VIII. Professional Status of Physicists:
The following resolutions adopted by the Council of the American Physical Society were presented for the attention of the Executive Committee:
“Motion: that the Council of the American Physical Society request the American Institute of Physics to afford what aid it can to physicists who are liable to be coerced into joining labor organizations, or whose status is liable to be influenced by collective-bargaining agreements achieved by labor organizations.”
“Motion: that the Council of the American Physical Society request the American Institute of Physics to give attention to the general problem of the professional status of physicists.”
It was realized that these resolutions open up many questions of policy of the first importance which confront the Founder Societies of the Institute and all members of the profession of physics. It was decided to take no action at the present time regarding the resolutions of the American Physical Society but that the Committee should give the matter considerable thought between now and the Governing Board meeting in March 1942. The Chairman suggested that the Director should in the meantime circulate the Governing Board members with any pertinent information on this subject.
IX. Vocational Guidance and Physics in High Schools:
Discussion included the advisability of appointing a committee to include a number of prominent authorities to promote the study of physics in high schools and colleges. It was suggested that suitable available material should be gathered for a booklet to be issued by the American Institute of Physics and sent to heads of physics departments and others. While it was the sense of the Committee that these things should be encouraged no action was taken.
On motion it was voted:
that the Chairman be empowered to appoint the Associate Editors for the Review of Scientific Instruments, the Journal of Chemical Physics, and the Journal of Applied Physics, in accordance with the recommendations already in hand from the Editors of these journals.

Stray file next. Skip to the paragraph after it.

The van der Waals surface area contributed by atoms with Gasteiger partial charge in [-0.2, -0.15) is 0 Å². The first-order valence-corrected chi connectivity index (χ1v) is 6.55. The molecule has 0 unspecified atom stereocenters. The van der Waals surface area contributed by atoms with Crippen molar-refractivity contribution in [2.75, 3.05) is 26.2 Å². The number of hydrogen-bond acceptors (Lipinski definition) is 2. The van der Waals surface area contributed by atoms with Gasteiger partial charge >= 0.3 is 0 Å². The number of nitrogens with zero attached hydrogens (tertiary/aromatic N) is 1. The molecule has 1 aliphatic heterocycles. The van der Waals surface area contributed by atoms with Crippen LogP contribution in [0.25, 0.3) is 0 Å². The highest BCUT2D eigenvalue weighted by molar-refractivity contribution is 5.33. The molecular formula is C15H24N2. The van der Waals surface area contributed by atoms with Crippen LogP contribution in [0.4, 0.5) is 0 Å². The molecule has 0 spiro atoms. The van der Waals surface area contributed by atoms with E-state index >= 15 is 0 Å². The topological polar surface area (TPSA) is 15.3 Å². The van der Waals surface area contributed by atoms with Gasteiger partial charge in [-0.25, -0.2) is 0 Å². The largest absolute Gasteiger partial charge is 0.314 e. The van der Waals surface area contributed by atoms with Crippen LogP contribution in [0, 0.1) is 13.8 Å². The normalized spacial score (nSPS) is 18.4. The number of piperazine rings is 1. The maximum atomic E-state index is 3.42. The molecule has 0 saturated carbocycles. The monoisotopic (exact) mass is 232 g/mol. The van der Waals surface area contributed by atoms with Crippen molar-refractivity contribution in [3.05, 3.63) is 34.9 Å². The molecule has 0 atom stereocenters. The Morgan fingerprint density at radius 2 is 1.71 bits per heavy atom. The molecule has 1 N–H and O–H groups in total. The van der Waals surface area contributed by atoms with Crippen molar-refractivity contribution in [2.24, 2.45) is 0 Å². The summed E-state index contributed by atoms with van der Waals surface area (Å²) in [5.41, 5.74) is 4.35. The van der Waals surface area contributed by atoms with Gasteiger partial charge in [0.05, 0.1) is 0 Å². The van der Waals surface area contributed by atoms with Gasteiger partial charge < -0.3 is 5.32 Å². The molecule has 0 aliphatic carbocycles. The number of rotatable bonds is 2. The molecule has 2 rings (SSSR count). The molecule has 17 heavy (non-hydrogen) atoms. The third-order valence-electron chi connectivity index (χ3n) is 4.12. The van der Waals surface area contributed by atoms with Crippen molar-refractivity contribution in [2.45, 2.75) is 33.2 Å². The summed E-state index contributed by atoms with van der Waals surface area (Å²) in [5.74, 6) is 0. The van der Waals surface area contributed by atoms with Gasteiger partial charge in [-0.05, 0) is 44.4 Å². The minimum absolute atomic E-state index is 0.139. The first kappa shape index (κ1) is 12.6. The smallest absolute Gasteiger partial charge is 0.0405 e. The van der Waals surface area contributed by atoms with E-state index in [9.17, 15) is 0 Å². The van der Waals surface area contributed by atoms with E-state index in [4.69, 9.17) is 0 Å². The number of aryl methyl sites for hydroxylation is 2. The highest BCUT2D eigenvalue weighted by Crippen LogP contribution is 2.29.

The Chairman subsequently made the following appointments:
To be Associate Editors of the Journal of Applied Physics for the year 1942:
- F. Bitter
- W. F. Busse
- S. H. Caldwell
- Robley D. Evans
- Morris Muskat
- Frederick Seitz
- B. E. Warren
- J. B. Whitehead
To be Associate Editors of the Journal of Chemical Physics for the term January 1, 1942 to December 31, 1944:
- C. O. Beckmann
- B. L. Crawford Jr.
- P. Debye
- D. Harker
- F. H. Westheimer
To be Associate Editors of the Review of Scientific Instruments for the term:
January 1, 1942 to December 31, 1942:
- J. A. Becker
- D. W. Bronk
- John P. Harvey
- A. R. Olpin
- L. N. Ridenour
- W. F. Roeser
January 1, 1942 to December 31, 1944:
- E. Newton Harvey
- Selig Hecht
On motion it was voted:
that Gaylord P. Harnwell be appointed Editor of the Review of Scientific Instruments for the period beginning January 1, 1942 and ending December 31, 1944, at his present salary.
XI. On motion the Committee adjourned at 4:55 p.m.